Quitting your job is not a decision to be taken lightly – and there is no one-size-fits-all model to help you make it. Consider the risks and rewards, as well as your financial situation. When all is said and done, you may find that moving on before another option is presented is the best thing you can do for your career and quality of life.
It’s Okay to Quit If …
Forbes recently reported that the average time currently spent in a job is 4.4 years, and only about half as long for Millennials. By staying a position for just a few years, you don’t have to worry about stagnating or waiting for a promotion that may never come.
Your quality of life is your number-one priority. When the unhappiness of your professional life starts to affect your personal well-being, you’re beyond your limit and need to make a change.
It’s time to quit if:
- Work is making you sick. You are too stressed or exhausted to the point where your job is literally making you ill. Studies at Harvard and Stanford universities have noted that workplace tension can slash up to nearly three years from a person’s life. Symptoms of stress include headaches, muscle tension, muscle or chest pain, fatigue, changes in six drive, stomach upset and sleep problems. Effects on mood can range from anxiety, restlessness, and lack of motivation to irritability, anger, sadness or depression. Stress-related behavior may manifest as over or under eating, tobacco use, alcohol or drug abuse, or exercising less often.
- The environment is toxic. Your boss may be horrible or your colleagues may be back stabbers. When the people or surroundings are toxic, you are constantly enveloped in negativity. This can make it difficult or even impossible to deliver quality results. It can be very hard to look for another job while you’re so depressed over your current one that you no longer feel like your best self.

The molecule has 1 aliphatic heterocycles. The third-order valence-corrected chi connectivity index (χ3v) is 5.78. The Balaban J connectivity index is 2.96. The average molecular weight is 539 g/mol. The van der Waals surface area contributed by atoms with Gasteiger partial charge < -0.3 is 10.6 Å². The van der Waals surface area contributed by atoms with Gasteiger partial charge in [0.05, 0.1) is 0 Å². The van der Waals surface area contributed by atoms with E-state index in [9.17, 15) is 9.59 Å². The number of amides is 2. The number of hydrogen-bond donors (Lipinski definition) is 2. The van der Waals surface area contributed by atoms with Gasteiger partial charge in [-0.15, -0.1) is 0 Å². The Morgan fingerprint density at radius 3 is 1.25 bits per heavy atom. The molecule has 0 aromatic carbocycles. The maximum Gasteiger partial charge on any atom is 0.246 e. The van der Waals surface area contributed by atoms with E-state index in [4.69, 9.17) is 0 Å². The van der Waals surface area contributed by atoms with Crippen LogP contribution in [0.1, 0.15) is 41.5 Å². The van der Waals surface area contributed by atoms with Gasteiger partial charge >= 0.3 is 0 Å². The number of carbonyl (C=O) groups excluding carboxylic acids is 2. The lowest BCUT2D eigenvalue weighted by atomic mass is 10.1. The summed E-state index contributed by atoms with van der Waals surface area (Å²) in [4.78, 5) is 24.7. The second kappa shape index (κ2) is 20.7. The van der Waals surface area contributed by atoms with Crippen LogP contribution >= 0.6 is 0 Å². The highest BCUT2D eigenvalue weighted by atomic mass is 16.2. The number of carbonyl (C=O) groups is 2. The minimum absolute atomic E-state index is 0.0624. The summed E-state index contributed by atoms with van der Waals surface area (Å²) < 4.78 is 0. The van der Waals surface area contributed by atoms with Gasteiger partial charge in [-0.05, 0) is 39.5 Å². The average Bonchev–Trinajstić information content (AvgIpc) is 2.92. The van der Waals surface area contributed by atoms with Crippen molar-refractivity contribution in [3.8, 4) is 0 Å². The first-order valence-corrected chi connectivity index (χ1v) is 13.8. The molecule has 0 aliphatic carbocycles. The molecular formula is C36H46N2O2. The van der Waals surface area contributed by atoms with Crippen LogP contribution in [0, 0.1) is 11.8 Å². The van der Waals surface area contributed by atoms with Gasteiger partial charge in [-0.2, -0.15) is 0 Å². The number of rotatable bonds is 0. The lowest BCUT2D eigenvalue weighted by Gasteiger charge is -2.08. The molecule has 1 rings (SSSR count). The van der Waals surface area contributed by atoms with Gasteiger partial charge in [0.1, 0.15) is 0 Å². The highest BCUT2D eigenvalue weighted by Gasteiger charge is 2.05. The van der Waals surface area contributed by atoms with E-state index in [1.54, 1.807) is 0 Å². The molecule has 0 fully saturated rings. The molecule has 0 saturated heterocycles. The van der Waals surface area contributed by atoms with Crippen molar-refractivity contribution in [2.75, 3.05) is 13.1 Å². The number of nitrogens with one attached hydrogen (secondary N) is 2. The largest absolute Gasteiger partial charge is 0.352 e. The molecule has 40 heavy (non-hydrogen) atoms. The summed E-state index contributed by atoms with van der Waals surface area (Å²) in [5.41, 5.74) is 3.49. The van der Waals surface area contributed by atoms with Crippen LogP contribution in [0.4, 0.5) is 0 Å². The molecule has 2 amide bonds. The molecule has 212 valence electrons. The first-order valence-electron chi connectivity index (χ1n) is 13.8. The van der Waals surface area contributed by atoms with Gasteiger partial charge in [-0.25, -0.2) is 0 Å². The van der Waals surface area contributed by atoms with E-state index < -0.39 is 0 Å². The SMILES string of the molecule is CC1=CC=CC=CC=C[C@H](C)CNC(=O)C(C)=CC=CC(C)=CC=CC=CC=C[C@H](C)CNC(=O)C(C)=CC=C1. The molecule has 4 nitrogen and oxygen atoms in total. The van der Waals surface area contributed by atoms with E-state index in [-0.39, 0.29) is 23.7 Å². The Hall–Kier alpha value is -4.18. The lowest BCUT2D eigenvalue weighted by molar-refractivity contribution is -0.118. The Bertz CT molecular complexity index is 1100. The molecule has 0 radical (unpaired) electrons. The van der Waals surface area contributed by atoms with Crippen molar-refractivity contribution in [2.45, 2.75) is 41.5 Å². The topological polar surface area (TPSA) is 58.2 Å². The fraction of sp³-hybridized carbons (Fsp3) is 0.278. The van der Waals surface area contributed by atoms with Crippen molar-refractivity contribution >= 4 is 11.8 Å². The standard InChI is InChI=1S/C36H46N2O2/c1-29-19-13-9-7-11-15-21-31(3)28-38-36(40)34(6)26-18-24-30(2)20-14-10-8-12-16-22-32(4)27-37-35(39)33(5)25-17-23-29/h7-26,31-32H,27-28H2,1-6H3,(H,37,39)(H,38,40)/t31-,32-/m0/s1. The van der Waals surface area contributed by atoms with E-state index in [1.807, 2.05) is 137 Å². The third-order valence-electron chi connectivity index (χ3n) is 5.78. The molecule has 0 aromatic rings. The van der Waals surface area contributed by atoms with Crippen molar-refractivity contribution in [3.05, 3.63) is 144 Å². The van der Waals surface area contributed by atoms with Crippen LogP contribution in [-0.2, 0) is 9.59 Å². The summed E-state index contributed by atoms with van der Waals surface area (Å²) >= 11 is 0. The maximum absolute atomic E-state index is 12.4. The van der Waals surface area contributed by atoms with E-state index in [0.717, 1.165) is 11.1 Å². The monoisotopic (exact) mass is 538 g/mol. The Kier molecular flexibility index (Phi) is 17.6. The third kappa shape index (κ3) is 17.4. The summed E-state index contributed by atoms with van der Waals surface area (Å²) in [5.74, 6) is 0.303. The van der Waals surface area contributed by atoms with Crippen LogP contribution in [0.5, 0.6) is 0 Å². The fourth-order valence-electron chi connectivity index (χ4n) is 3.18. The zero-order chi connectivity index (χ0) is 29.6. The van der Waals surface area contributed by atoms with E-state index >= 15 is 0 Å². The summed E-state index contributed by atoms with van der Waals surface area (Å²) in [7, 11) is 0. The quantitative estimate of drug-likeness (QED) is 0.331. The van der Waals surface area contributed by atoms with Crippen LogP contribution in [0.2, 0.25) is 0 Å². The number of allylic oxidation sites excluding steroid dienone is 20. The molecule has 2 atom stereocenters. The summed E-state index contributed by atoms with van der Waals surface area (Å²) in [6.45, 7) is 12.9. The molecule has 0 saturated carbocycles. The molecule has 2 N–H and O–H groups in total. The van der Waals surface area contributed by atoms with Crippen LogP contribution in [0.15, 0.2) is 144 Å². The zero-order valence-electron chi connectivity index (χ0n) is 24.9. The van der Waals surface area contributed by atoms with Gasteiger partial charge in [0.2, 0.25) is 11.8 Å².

- There’s nowhere to advance. There’s an expected rhythm to every career that involves incrementally taking on more challenges and responsibilities. It doesn’t always have to be completely linear, but there should always be potential at your job. Even if you can’t get promoted, you need to be continuously exposed to learning and expanding your skills.
- You’ve mentally checked out. For whatever reason, you have stopped innovating, stretching, or bringing energy to your role. This has a drag on your entire team and organization, and it’s even worse for you. You know there is a bigger plan for your career – and you need time away from the intensity of your current job to breathe, think, strategize, and refuel.
What to Tell Prospective Employers
If prospective employers ask why you left your previous job, be straightforward. Tell them that you wanted to regroup and pour all your energy into finding the right opportunity.
If you need a partner to help you through your career transition, consider working with the experienced team at PrideStaff Fresno. We’ve been matching exceptional candidates with leading companies since 1978. Read our related posts or contact us today to learn more.